Around 8 years ago, there was a scandal in Uganda about the misuse of Global Fund. The funds were meant to Fight AIDS, Tuberculosis and Malaria. Such occurrences aren’t rare, especially in grant money funded projects.
Although none is publicly known amongst entrepreneurs, many fear it may be taken as free money. Hence not spark the efforts as one would if they raised it from Angel investors or VCs.
Henri’s ARED has been a big beneficiary of grant and awards money. As well as social impact investment capital. But he also admits that many that receive such category of money might not use it as effectively as they could otherwise.
“Of course people view grants as free money,” Henri admits. Though he advises that “if you’re smart, you gonna use that money smart[very well].”
To him, “it is like anything else” and “if you use it dumbly, you not gonna make it too far.” Pointing out that “without grants, I wouldn’t be talking to you.”
“I would say 80% of our technology was developed through grants and competitions. That’s about $1M.”
Henri has an obsession with grants. To the extent that you may not realize that he has received investment before outside grants.
But he says it is because he wants to promote African technology. “That’s really my goal,” Henri says.
“Besides having a company, I am trying to push the youths to develop African technology. Because we can not have a sustainable development economically if we do not own our technology. There’s a reason why America and Asia are the top economies. That’s because they export technology.”
In the past decades, China rose to become a manufacturing and technology powerhouse. Overtaking Europe and Japan to now rivalling the United States. But, that came with proactiveness.
CNN Money wrote: “As China has raced to become a hi-tech manufacturing powerhouse, it stands accused by the U.S. government, industry groups and think tanks of trying to take a shortcut by spying, hacking or forcing companies to hand over their intellectual property.”
“China understood that quickly,” Henri says. “When it was rising, one of the things they did was so smart. Any company that used to come to them, the number one rule was that if they wanna open shop in China, they had to share the technology with the Chinese. We don’t do that [in Africa].”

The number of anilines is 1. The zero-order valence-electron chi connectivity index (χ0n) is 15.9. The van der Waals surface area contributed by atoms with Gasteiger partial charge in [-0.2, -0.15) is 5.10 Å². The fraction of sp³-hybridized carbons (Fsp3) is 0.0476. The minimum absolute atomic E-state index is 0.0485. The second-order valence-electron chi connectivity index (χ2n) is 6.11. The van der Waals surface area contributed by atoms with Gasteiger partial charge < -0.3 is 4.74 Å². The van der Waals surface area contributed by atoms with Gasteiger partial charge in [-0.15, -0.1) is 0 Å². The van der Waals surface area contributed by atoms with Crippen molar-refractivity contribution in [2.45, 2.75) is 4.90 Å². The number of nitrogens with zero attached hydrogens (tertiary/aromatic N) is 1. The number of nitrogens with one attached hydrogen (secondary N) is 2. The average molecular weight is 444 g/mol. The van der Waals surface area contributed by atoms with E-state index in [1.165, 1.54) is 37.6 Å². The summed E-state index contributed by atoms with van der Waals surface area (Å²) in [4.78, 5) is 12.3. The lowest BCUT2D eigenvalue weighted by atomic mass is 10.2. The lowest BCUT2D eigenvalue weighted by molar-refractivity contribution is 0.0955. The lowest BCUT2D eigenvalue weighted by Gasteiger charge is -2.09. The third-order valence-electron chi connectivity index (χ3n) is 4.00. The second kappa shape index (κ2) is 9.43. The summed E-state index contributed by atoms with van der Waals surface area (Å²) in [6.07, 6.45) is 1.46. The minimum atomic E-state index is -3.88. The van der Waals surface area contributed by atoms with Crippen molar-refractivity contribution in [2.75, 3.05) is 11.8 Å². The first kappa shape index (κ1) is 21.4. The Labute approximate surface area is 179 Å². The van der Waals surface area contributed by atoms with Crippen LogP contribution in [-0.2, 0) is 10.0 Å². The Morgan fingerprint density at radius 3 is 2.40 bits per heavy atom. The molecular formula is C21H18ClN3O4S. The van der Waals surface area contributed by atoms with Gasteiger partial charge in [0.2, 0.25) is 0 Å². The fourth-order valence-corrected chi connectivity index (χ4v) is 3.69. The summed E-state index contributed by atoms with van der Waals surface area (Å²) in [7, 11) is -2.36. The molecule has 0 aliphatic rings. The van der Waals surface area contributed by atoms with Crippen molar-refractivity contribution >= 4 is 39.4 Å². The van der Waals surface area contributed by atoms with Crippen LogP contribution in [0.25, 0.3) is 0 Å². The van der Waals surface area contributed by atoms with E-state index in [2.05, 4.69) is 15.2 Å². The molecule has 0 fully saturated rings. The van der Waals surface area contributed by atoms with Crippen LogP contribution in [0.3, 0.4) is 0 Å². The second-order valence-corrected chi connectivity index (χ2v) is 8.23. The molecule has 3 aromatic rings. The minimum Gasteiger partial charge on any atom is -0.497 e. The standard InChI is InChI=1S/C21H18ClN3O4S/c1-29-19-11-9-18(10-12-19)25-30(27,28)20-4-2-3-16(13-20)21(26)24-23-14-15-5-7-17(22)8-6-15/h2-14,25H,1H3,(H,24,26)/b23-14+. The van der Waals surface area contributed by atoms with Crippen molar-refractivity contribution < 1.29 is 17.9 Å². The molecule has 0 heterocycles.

ARED was founded in 2013. Initially, Henri funded the whole project. He says that he “was able to use the profit[s] I gained from my last business to research and develop the solar kiosk and fund two years of business operations.”
However, that has since changed. When I asked him about investment, he said they have so far used a mixture of grants and investor capital. “We have investors. We just don’t talk about them,” Henri says. Village Capital is one of them. Though their “biggest investor is called GreenTec Capital.”
ARED was the second company Greentec capital invested in. The investment company has also invested in Uganda’s Wazi Vision giving it up to $800,0000 last October. Greentec and Village Capital invested $250,000 and $50,000 respectively. However, the company is still seeking to raise an additional $1.5 Million.
“Hardware is hard. It’s called hardware for a reason.” said prominent Silicon Valley VC, Marc Andreessen. The statement “hardware is hard” is not just a statement. It is a testament to the number of hardware startups that have faced their deaths in the most recent past.
However, it seems hardware is even harder for those in Africa. Because, as Henri confirmed, “there are no product development companies in Africa.” Though they tried to make some designs in Rwanda, “it didn’t work out too well”.
Kenya is trying to, according to Henri, “but they’re not there yet.” This implies that one has to look beyond the continent.
Countries like German, China or the U.S. are usually the first option. “You have to go to Europe or America or China to develop,” Henri says. Though he warns that “China is complex” because “the laws are not as protective as in Europe.”
Developing a product outside Africa is expensive. The main reason. “Manpower costs 10x more in Europe and the States than it does in Africa,” Henri says.
But again, in most cases, these grants come from European and American organizations and Foundations. They’d also want to create business for their home companies. “When you get grants from Europe and America, they make sure that you use their companies,” Henri warns.
Currently, ARED is using a German hardware company called Techsolute. They have been working with them, for now, two and a half years and Henri thinks it is “very good.”
As mentioned earlier by Henri, one of the biggest challenges a company in Rwanda faces is the small market size.
Last year, ARED decided to expand to Uganda. Making it their second market. They started the process of registration and hiring from mid-2017 until the end of the year. Though fully started operations in January this year.
“So we registered our company in May,” Herni says. “Of course, we had to wait for licensing and all. We got the licence in November and brought our first kiosk in January. Now we are piloting. Our expansion is to use what the telecoms have been using for decades. We use an aggregator model. We licence your technology to local partners and share the revenue.”
The company plans to divide Uganda into five areas. Then after the pilot, they “shall start looking for area developers that will help us develop those areas.” The current estimate is that Uganda will have between 3000 to 5000 solar kiosks at full market potential.